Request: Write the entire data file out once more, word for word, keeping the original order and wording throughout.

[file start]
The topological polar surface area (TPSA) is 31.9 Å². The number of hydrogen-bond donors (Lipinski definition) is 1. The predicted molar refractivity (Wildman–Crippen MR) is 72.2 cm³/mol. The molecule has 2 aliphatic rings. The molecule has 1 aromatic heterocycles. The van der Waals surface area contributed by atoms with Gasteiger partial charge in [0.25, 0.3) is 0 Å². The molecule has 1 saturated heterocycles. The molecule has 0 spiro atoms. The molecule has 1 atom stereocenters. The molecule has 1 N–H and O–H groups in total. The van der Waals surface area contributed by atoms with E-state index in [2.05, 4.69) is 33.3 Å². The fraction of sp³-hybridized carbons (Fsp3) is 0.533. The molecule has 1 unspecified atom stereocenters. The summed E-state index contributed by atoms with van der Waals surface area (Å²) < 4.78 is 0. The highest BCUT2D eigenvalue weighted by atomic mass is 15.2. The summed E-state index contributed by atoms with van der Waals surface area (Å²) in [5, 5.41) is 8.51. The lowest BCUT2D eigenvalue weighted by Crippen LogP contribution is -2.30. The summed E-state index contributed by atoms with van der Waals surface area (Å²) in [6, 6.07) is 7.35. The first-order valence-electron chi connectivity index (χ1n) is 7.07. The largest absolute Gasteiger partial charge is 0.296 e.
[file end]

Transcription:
The topological polar surface area (TPSA) is 31.9 Å². The number of hydrogen-bond donors (Lipinski definition) is 1. The predicted molar refractivity (Wildman–Crippen MR) is 72.2 cm³/mol. The molecule has 2 aliphatic rings. The molecule has 1 aromatic heterocycles. The van der Waals surface area contributed by atoms with Gasteiger partial charge in [0.25, 0.3) is 0 Å². The molecule has 1 saturated heterocycles. The molecule has 0 spiro atoms. The molecule has 1 atom stereocenters. The molecule has 1 N–H and O–H groups in total. The van der Waals surface area contributed by atoms with E-state index in [2.05, 4.69) is 33.3 Å². The fraction of sp³-hybridized carbons (Fsp3) is 0.533. The molecule has 1 unspecified atom stereocenters. The summed E-state index contributed by atoms with van der Waals surface area (Å²) < 4.78 is 0. The highest BCUT2D eigenvalue weighted by atomic mass is 15.2. The summed E-state index contributed by atoms with van der Waals surface area (Å²) in [5, 5.41) is 8.51. The lowest BCUT2D eigenvalue weighted by Crippen LogP contribution is -2.30. The summed E-state index contributed by atoms with van der Waals surface area (Å²) in [6, 6.07) is 7.35. The first-order valence-electron chi connectivity index (χ1n) is 7.07. The largest absolute Gasteiger partial charge is 0.296 e.